“One Christmas, we emptied out our downstairs and set tables and chairs up to serve dinner to 50 young people. I will never forget that night a young man new to our group came up to me and said, ‘Mrs. Smith, that was the most beautiful Christmas.’”

“It was a bittersweet moment because he had been in trouble with the law, and was going in for a long jail sentence,” she remembers. “Sometimes you only have a bit of time to encourage, and that is hard.”

Fortunately, Smith has had more time to spend with others.

“So many of the young people we were privileged to spend time with have gone on to make such a difference in this world,” she smiles.

Smith believes life is meant to be shared. Share our stories, our home and our plain everyday lives with one another. They have had many people of all ages live in their home. Currently she has opened her home to a family of four.

“I think it’s important to show respect, but also I think it’s important to remain authentic so others can see how actual challenges in life are worked through. And when we screw up, which I do regularly.” She laughs, shaking her head up and down.

“We need to apologize and make it right. Often we need to make changes in ourselves or the situation, but it does no good to beat ourselves up. Make the changes and move forward. This is the same for treating others, when they (like me) act like ‘turkeys,’ grant them grace and forgiveness.”

She says she is working on accepting criticism from others with grace as well.

“I try to find the kernel of truth in criticism people give me,” Smith adds. “I find I tend not to become defensive if I let go of how the criticism was delivered or questioning if they should have said it at all. Then I can take what I think might be true and discard the rest.”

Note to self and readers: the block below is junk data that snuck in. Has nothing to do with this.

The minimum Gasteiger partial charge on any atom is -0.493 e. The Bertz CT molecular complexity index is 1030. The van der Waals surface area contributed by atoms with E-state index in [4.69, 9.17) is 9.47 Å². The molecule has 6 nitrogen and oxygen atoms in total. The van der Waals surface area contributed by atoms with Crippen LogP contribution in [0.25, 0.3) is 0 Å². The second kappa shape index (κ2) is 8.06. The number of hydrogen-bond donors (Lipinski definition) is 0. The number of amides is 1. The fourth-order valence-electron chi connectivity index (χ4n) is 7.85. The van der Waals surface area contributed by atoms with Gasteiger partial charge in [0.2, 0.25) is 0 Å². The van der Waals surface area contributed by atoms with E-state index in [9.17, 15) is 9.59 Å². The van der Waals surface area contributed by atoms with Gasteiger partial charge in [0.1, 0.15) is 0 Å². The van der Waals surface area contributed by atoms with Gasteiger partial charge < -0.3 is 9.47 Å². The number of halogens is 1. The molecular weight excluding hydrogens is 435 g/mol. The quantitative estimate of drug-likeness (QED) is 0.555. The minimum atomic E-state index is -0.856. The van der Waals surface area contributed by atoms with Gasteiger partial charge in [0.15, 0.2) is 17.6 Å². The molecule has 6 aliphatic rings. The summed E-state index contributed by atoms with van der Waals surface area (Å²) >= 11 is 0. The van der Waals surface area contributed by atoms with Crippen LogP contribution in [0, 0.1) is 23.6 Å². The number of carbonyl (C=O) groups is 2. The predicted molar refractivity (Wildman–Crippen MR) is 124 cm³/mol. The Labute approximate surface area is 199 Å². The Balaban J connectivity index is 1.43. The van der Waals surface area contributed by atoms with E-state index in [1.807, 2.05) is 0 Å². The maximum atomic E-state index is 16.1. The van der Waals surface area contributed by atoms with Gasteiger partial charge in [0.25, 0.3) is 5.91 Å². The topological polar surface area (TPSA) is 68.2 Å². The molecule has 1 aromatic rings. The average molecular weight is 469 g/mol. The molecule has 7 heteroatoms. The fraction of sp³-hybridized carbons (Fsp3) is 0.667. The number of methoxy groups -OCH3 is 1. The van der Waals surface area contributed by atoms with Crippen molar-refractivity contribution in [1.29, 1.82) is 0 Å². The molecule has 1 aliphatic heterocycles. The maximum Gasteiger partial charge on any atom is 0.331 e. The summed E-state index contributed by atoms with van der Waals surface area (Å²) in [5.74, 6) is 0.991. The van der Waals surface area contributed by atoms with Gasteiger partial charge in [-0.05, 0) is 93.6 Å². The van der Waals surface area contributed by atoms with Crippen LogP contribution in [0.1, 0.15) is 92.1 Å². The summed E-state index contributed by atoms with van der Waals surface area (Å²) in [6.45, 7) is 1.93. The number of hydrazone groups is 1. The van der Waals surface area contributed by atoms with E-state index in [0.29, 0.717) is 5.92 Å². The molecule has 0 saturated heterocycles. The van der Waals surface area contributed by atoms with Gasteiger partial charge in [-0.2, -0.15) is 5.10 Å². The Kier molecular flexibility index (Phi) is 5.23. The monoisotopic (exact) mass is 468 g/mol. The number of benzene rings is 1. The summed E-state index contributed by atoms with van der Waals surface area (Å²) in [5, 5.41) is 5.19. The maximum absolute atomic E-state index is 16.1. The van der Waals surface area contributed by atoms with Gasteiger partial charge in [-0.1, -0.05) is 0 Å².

Alicia Hagan, a local farm girl and mission volunteer, says Smith is one of her role models and heroes.

“She is the kind of woman I dream of being like someday. She always challenges me to be my very best, she calls us all to be heroes, and she genuinely believes we can.

“The moment Norma sees you she is sure to run up and give you a big hug and then engages in her true listening. She has a way of listening that makes you feel you are the most special person and truly loved,” Hagan adds. “She seems to understand others needs and desires, probably because she lets others to the talking while she truly listens to us.”

Smith has a real gift of listening, says former South Whidbey School District Superintendent Lisa Bjork.

“Norma doesn’t just listen until the speaker finally quits talking; she listens attentively to truly understand. She used this gift to understand many different points of view while she was on the school board, which was certainly a treasure for all who worked with her for the good of the schools. Along with this was her ready laugh, and welcoming spirit.”

Smith says since age 15 she has carried around one of her favorite poems from St. Francis of Assisi.

“It is such a challenge to me that I need a daily reminder of these words, to remind me to listen rather than speak,” she says. She paraphrases a sentence from memory. “O Divine Master, grant that I may not so much seek to be consoled as to console. May I seek to understand rather than to be understood.”